By: Jennifer Machian
The old Mission Hills Library was once a vibrant community treasure. Located at the
western entrance of Mission Hills, the library enticed patrons of all ages, with its shiny
wall of windows and iconic cantilevered roof.
Long-time Mission Hills resident, Caroline Ridout Stewart, who frequented the library as
a sixth grader in the 1960s, recalls the library warmly, as a recreational space for
children and teens to gather after school. “The windows were always filled with posters”
advertising community events and “there used to be books out front [on a cart] you
But, the library’s heyday as a hub of neighborhood activity is long past. The library was
vacated in January 2019 and has sat empty ever since. A high-rise has sprouted-up
next door, just inches from the library’s roofline.
To a casual observer, it is evident that the City is not maintaining the building well. The
same 2018 banner advertising the new Mission Hills-Hillcrest Branch Library hangs on
the stacked-brick facade, some windows are broken and boarded-up, trash is strewn
behind the glass doors of the entryway, and graffiti that marred the brick has been
covered with sickly yellow paint. “It’s ugly. It’s an eyesore right now,” says Ridout
Efforts at preserving the building have been made. In August 2019, the preservation
advocacy group Mission Hills Heritage filed a nomination to designate the library as a
historic resource in recognition that the building is the only Mid-Century-Modern style
building located in Mission Hill’s core business district.
“[The old Mission Hills Library is] part of an important period of time that no longer
exists,” says Ron May, a registered professional archeologist of Legacy 106, who
authored the nomination report. “You’ll never have a building built like that again
because the building standards don’t allow these kinds of buildings.”
In September 2020, the City’s Historic Resources Board agreed and designated the
building, which the City owns, as a historic resource.
Yet, the historical designation has not spurred City officials to bring a plan into focus.
Instead, ever since then-Mayor Kevin Faulconer’s “request for development” to use the
site for homeless housing was scrapped, City Officials have been evasive.
For the last two years, and as recently as this year, the Director of the Mission Hills
Community Preschool, Anna DiMartino, has sought information from the City about the
adaptive re-use of the building as a pre-school and possibly an after-school program.
DiMartino has communicated with no less than six City officials (involved in the
management of City-owned property) to determine whether the preschool could lease or
buy the building, but after being “shuffled around and shuffled around, . . . pretty much
nothing happened.” Despite DiMartino’s efforts, it is the City’s official position that
“[t]here currently is no application for any proposed project for the site.” According to
DiMartino, the City has never directed her to fill out an application.
Complicating matters is the fact that Mission Hills resident, Clint Daniels, filed an appeal
in September 2020 contesting the library’s historical designation. While the San Diego
City Council has resolved multiple other appeals of historical designations filed after
Daniels’ appeal, the City Council has left Daniels’ appeal pending for over two years,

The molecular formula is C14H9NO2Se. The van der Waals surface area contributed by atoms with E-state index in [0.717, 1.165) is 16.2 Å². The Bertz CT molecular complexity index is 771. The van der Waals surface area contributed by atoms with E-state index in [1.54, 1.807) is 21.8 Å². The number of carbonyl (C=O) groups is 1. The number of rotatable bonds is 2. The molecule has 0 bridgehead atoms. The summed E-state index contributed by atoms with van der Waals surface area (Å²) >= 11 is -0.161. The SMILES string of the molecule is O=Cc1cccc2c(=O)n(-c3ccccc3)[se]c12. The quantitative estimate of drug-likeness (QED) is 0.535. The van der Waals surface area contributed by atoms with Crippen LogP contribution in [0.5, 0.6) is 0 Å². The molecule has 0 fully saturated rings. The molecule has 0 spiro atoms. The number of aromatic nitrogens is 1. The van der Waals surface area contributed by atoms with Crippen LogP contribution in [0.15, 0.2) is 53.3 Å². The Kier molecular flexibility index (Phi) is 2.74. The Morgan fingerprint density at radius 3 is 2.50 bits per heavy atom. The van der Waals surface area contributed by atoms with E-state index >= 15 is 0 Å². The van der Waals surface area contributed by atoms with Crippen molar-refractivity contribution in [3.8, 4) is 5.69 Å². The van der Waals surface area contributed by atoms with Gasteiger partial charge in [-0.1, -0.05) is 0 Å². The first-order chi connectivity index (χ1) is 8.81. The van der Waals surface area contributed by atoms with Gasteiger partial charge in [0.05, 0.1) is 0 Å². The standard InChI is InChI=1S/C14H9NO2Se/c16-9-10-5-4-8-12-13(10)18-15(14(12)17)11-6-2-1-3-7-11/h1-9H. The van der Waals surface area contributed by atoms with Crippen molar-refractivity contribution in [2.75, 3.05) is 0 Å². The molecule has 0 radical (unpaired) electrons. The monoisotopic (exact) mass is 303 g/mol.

casting a cloud of doubt over the building’s future.
Barry Hager, Mission Hills Heritage co-founder and advisor, says that his organization
has communicated with City Officials multiple times, requesting that the City “protect the
building and also bring the appeal forward.” These calls for action had largely gone
unheeded until this February, when the City confirmed in an official statement that “staff
is actively working on docketing the item for a City Council Hearing . . . anticipated to
take place in late Spring 2023.”
Going forward, trying to divine the City’s intentions for the building is like reading tea
leaves. “It’s kind of a mystery now,” says Hager.
One possibility, recounted by May, is that the City, by ignoring the building, seeks to
eventually condemn the property in order to circumvent the requirement that it maintain
the building as a historic resource and pursue more aggressive development of the site.
Termed “demolition by neglect,” May opined that “the longer [the library] just sits, the
more likely it is to get condemned.”
What is more certain, is that the condition of the building should not affect the legal
merits of the appeal. Hager warns, however, that as a “practical issue” the building’s
deteriorated state could affect its future use: Any potential future users would have to
take on the existing deferred maintenance. Indeed, although the preschool remains
very “interested in exploring the possibility [of using the building,]” DiMartino admits that
the damage could impact the preschool’s ability to do so.
Whatever the City’s plans, a majority of individuals favored saving the old branch library
in a survey conducted by the Mission Hills Business Improvement District in 2018.
Hager acknowledges that the City’s inaction has put this goal in jeopardy, but maintains
that “[i]t’s always been our hope that the City would allow the building to be adaptively
reused for the benefit of the community.”
A contrary outcome involving loss of the structure, in the words of May, would sadly
deny “the younger generations the ability to know the history of where they lived.”
Jennifer Machian has a degree in Mass Communications from the University of
Minnesota’s Hubbard School of Journalism and is a Mission Hills resident.